WASHINGTON, D.C. —
All of the advanced nations in modern times instead have a central bank to be in charge of issuing money. The logic is that rather than tie the value of money to some material, instead put some politically independent, sober-minded economists in charge and assign them some goal. In practice, many countries have made that goal "manage the money supply so that prices rise about 2 percent each year. No more, no less." Because these institutions are imbued with the power of the state, the money they issue has the credibility of the entire government behind it.
As Joe Weisenthal wrote this week for Business Insider, "The U.S. dollar isn't just important because other people think it is. The U.S. dollar is important, because the world's strongest entity, with the full force of the U.S. army, the FBI, the CIA, the NSA, and various local authorities with guns demands that you pay them in U.S. dollars. That's not faith. That's the law."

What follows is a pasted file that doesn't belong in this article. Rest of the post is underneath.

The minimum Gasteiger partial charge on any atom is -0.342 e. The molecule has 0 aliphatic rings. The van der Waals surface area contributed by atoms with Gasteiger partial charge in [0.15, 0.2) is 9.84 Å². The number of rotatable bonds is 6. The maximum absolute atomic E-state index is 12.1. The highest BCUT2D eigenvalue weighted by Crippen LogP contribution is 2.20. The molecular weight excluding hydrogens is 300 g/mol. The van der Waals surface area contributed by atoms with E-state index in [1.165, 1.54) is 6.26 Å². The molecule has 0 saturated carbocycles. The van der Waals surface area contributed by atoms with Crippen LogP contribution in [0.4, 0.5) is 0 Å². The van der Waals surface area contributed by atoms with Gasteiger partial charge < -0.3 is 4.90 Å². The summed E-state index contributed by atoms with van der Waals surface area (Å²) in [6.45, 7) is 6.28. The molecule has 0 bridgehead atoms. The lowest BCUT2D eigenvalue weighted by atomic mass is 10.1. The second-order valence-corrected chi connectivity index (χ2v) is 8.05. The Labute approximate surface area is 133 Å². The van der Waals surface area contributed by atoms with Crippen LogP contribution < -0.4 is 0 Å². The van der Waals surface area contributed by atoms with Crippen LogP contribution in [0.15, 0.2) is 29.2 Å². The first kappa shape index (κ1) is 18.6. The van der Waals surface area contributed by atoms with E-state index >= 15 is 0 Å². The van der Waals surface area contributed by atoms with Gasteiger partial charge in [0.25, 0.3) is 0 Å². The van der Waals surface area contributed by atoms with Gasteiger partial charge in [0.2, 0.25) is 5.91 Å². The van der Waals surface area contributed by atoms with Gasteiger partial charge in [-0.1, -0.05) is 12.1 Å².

So why would somebody want to go and invent bitcoins? There is a certain theoretical elegance to the idea of a borderless currency, with its supply limited by the difficulty of working out very tough mathematical problems. But going back to where we started, money is useful inasmuch as it can be used to buy things. And two massive things stand in the way of bitcoin ever being anything more than a monetary curio. Ironically, both are byproducts of the things that bitcoin enthusiasts most like about it.
First, because it has the endorsement of no government, it will never be usable for official transactions. If you are an American, you will eventually have to pay your taxes, which means getting hold of some dollars, and as long as everyone needs to use dollars, that will be the way the currency in which an overwhelming majority of U.S. transactions occur.